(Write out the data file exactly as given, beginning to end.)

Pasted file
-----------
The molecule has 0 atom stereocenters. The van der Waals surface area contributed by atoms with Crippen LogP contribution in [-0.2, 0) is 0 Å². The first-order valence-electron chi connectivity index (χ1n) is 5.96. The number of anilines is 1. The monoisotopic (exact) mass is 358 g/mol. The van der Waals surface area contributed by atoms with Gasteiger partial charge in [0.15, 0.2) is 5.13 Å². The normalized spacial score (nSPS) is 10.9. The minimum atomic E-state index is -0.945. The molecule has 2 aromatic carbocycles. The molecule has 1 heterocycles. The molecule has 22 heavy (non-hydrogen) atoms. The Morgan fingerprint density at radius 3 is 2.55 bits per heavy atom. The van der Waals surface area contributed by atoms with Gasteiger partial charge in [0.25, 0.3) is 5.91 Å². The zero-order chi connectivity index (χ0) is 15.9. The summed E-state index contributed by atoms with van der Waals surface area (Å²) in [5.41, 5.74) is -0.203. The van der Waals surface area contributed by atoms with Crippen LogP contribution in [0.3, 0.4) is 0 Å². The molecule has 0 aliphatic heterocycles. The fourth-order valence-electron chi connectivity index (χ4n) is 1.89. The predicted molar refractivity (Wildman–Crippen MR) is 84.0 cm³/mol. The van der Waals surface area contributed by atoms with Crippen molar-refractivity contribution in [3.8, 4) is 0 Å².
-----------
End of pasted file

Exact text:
The molecule has 0 atom stereocenters. The van der Waals surface area contributed by atoms with Crippen LogP contribution in [-0.2, 0) is 0 Å². The first-order valence-electron chi connectivity index (χ1n) is 5.96. The number of anilines is 1. The monoisotopic (exact) mass is 358 g/mol. The van der Waals surface area contributed by atoms with Gasteiger partial charge in [0.15, 0.2) is 5.13 Å². The normalized spacial score (nSPS) is 10.9. The minimum atomic E-state index is -0.945. The molecule has 2 aromatic carbocycles. The molecule has 1 heterocycles. The molecule has 22 heavy (non-hydrogen) atoms. The Morgan fingerprint density at radius 3 is 2.55 bits per heavy atom. The van der Waals surface area contributed by atoms with Gasteiger partial charge in [0.25, 0.3) is 5.91 Å². The zero-order chi connectivity index (χ0) is 15.9. The summed E-state index contributed by atoms with van der Waals surface area (Å²) in [5.41, 5.74) is -0.203. The van der Waals surface area contributed by atoms with Crippen LogP contribution in [0.3, 0.4) is 0 Å². The molecule has 0 aliphatic heterocycles. The fourth-order valence-electron chi connectivity index (χ4n) is 1.89. The predicted molar refractivity (Wildman–Crippen MR) is 84.0 cm³/mol. The van der Waals surface area contributed by atoms with Crippen molar-refractivity contribution in [3.8, 4) is 0 Å².